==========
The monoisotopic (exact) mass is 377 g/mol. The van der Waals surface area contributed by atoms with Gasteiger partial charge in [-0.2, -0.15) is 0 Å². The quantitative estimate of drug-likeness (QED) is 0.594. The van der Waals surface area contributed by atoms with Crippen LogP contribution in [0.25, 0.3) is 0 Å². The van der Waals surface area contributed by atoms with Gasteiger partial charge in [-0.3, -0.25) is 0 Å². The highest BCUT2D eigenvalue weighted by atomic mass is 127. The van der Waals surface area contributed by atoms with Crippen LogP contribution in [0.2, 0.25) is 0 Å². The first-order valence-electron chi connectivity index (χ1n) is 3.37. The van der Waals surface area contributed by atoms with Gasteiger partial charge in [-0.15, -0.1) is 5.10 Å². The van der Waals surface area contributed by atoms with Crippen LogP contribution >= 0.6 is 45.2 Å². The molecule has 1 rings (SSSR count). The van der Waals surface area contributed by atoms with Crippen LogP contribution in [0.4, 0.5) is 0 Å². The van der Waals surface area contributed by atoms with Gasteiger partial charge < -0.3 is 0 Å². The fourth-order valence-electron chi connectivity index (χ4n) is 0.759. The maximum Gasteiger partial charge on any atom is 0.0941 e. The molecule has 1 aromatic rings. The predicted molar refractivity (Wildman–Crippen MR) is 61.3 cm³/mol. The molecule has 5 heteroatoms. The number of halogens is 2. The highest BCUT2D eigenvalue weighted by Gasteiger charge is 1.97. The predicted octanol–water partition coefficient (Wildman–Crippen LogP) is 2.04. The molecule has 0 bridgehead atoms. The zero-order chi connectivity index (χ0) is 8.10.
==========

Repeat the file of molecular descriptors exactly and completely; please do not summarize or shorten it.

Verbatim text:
The monoisotopic (exact) mass is 377 g/mol. The van der Waals surface area contributed by atoms with Gasteiger partial charge in [-0.2, -0.15) is 0 Å². The quantitative estimate of drug-likeness (QED) is 0.594. The van der Waals surface area contributed by atoms with Crippen LogP contribution in [0.25, 0.3) is 0 Å². The van der Waals surface area contributed by atoms with Gasteiger partial charge in [-0.3, -0.25) is 0 Å². The highest BCUT2D eigenvalue weighted by atomic mass is 127. The van der Waals surface area contributed by atoms with Crippen LogP contribution in [0.2, 0.25) is 0 Å². The first-order valence-electron chi connectivity index (χ1n) is 3.37. The van der Waals surface area contributed by atoms with Gasteiger partial charge in [-0.15, -0.1) is 5.10 Å². The van der Waals surface area contributed by atoms with Crippen LogP contribution >= 0.6 is 45.2 Å². The molecule has 1 rings (SSSR count). The van der Waals surface area contributed by atoms with Crippen LogP contribution in [0.4, 0.5) is 0 Å². The van der Waals surface area contributed by atoms with Gasteiger partial charge < -0.3 is 0 Å². The fourth-order valence-electron chi connectivity index (χ4n) is 0.759. The maximum Gasteiger partial charge on any atom is 0.0941 e. The molecule has 1 aromatic rings. The predicted molar refractivity (Wildman–Crippen MR) is 61.3 cm³/mol. The molecule has 5 heteroatoms. The number of halogens is 2. The highest BCUT2D eigenvalue weighted by Gasteiger charge is 1.97. The predicted octanol–water partition coefficient (Wildman–Crippen LogP) is 2.04. The molecule has 0 bridgehead atoms. The zero-order chi connectivity index (χ0) is 8.10.